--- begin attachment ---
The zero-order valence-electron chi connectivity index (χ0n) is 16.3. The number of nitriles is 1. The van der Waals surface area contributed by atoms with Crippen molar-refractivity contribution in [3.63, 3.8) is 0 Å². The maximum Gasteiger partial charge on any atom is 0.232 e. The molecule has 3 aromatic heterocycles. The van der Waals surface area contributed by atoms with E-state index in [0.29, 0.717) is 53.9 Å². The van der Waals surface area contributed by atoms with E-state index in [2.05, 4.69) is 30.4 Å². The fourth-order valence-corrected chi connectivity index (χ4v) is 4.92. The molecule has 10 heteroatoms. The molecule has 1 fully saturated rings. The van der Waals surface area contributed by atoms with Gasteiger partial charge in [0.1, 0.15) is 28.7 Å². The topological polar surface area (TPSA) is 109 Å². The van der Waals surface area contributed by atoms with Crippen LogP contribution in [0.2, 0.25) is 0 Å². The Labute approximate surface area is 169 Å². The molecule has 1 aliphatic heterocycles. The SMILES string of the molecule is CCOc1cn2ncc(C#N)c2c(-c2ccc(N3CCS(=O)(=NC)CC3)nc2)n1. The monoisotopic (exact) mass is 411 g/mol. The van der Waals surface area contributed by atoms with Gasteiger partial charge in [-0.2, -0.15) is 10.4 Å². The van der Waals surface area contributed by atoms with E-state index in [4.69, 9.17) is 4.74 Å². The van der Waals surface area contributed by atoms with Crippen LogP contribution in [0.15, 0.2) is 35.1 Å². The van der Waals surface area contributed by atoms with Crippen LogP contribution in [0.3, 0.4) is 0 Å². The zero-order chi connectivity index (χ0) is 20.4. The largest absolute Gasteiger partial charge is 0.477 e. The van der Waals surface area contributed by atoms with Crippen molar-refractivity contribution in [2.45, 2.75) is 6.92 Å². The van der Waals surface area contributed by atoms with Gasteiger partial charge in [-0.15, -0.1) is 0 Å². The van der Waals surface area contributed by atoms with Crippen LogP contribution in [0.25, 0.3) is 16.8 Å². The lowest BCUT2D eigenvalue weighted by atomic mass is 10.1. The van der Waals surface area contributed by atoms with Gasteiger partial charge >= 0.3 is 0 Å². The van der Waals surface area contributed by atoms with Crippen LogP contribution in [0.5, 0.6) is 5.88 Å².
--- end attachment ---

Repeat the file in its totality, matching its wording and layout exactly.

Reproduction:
The zero-order valence-electron chi connectivity index (χ0n) is 16.3. The number of nitriles is 1. The van der Waals surface area contributed by atoms with Crippen molar-refractivity contribution in [3.63, 3.8) is 0 Å². The maximum Gasteiger partial charge on any atom is 0.232 e. The molecule has 3 aromatic heterocycles. The van der Waals surface area contributed by atoms with E-state index in [0.29, 0.717) is 53.9 Å². The van der Waals surface area contributed by atoms with E-state index in [2.05, 4.69) is 30.4 Å². The fourth-order valence-corrected chi connectivity index (χ4v) is 4.92. The molecule has 10 heteroatoms. The molecule has 1 fully saturated rings. The van der Waals surface area contributed by atoms with Gasteiger partial charge in [0.1, 0.15) is 28.7 Å². The topological polar surface area (TPSA) is 109 Å². The van der Waals surface area contributed by atoms with Crippen LogP contribution in [0.2, 0.25) is 0 Å². The Labute approximate surface area is 169 Å². The molecule has 1 aliphatic heterocycles. The SMILES string of the molecule is CCOc1cn2ncc(C#N)c2c(-c2ccc(N3CCS(=O)(=NC)CC3)nc2)n1. The monoisotopic (exact) mass is 411 g/mol. The van der Waals surface area contributed by atoms with Gasteiger partial charge in [-0.2, -0.15) is 10.4 Å². The van der Waals surface area contributed by atoms with E-state index in [4.69, 9.17) is 4.74 Å². The van der Waals surface area contributed by atoms with Crippen LogP contribution in [0.15, 0.2) is 35.1 Å². The van der Waals surface area contributed by atoms with Crippen LogP contribution in [0.3, 0.4) is 0 Å². The zero-order chi connectivity index (χ0) is 20.4. The largest absolute Gasteiger partial charge is 0.477 e. The van der Waals surface area contributed by atoms with Crippen molar-refractivity contribution in [2.45, 2.75) is 6.92 Å². The van der Waals surface area contributed by atoms with Gasteiger partial charge in [-0.15, -0.1) is 0 Å². The van der Waals surface area contributed by atoms with Crippen LogP contribution in [0.25, 0.3) is 16.8 Å². The lowest BCUT2D eigenvalue weighted by atomic mass is 10.1. The van der Waals surface area contributed by atoms with Gasteiger partial charge >= 0.3 is 0 Å². The van der Waals surface area contributed by atoms with Crippen LogP contribution in [0.5, 0.6) is 5.88 Å².